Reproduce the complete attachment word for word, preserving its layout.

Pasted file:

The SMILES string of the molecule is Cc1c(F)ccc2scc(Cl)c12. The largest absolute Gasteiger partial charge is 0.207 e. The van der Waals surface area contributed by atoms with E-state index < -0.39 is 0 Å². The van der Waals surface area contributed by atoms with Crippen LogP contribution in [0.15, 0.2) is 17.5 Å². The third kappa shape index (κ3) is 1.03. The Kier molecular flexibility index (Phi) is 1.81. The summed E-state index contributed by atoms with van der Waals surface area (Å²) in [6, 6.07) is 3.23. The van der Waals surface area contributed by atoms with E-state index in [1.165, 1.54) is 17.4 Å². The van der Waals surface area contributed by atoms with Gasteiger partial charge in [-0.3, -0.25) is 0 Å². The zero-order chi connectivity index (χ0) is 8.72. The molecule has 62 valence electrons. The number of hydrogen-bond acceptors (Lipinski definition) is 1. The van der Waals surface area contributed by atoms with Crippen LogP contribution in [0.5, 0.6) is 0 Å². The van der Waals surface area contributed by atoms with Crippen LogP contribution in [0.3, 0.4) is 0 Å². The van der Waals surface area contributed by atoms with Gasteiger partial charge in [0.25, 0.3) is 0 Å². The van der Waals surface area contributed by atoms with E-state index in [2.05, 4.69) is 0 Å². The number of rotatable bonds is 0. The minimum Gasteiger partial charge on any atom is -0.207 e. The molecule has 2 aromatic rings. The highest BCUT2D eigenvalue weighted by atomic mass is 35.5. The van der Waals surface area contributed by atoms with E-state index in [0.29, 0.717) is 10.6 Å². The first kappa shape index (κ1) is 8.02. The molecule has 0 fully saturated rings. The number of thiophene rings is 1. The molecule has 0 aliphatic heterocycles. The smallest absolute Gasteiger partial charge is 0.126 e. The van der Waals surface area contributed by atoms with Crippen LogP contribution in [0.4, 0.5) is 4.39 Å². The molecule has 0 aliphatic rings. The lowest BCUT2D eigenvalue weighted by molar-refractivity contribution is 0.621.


The SMILES string of the molecule is Cc1c(F)ccc2scc(Cl)c12. The largest absolute Gasteiger partial charge is 0.207 e. The van der Waals surface area contributed by atoms with E-state index < -0.39 is 0 Å². The van der Waals surface area contributed by atoms with Crippen LogP contribution in [0.15, 0.2) is 17.5 Å². The third kappa shape index (κ3) is 1.03. The Kier molecular flexibility index (Phi) is 1.81. The summed E-state index contributed by atoms with van der Waals surface area (Å²) in [6, 6.07) is 3.23. The van der Waals surface area contributed by atoms with E-state index in [1.165, 1.54) is 17.4 Å². The van der Waals surface area contributed by atoms with Gasteiger partial charge in [-0.3, -0.25) is 0 Å². The zero-order chi connectivity index (χ0) is 8.72. The molecule has 62 valence electrons. The number of hydrogen-bond acceptors (Lipinski definition) is 1. The van der Waals surface area contributed by atoms with Crippen LogP contribution in [0.5, 0.6) is 0 Å². The van der Waals surface area contributed by atoms with Crippen LogP contribution in [0.3, 0.4) is 0 Å². The van der Waals surface area contributed by atoms with Gasteiger partial charge in [0.25, 0.3) is 0 Å². The van der Waals surface area contributed by atoms with E-state index in [2.05, 4.69) is 0 Å². The number of rotatable bonds is 0. The minimum Gasteiger partial charge on any atom is -0.207 e. The molecule has 2 aromatic rings. The highest BCUT2D eigenvalue weighted by atomic mass is 35.5. The van der Waals surface area contributed by atoms with E-state index in [0.29, 0.717) is 10.6 Å². The first kappa shape index (κ1) is 8.02. The molecule has 0 fully saturated rings. The number of thiophene rings is 1. The molecule has 0 aliphatic heterocycles. The smallest absolute Gasteiger partial charge is 0.126 e. The van der Waals surface area contributed by atoms with Crippen LogP contribution in [0.4, 0.5) is 4.39 Å². The molecule has 0 aliphatic rings. The lowest BCUT2D eigenvalue weighted by molar-refractivity contribution is 0.621.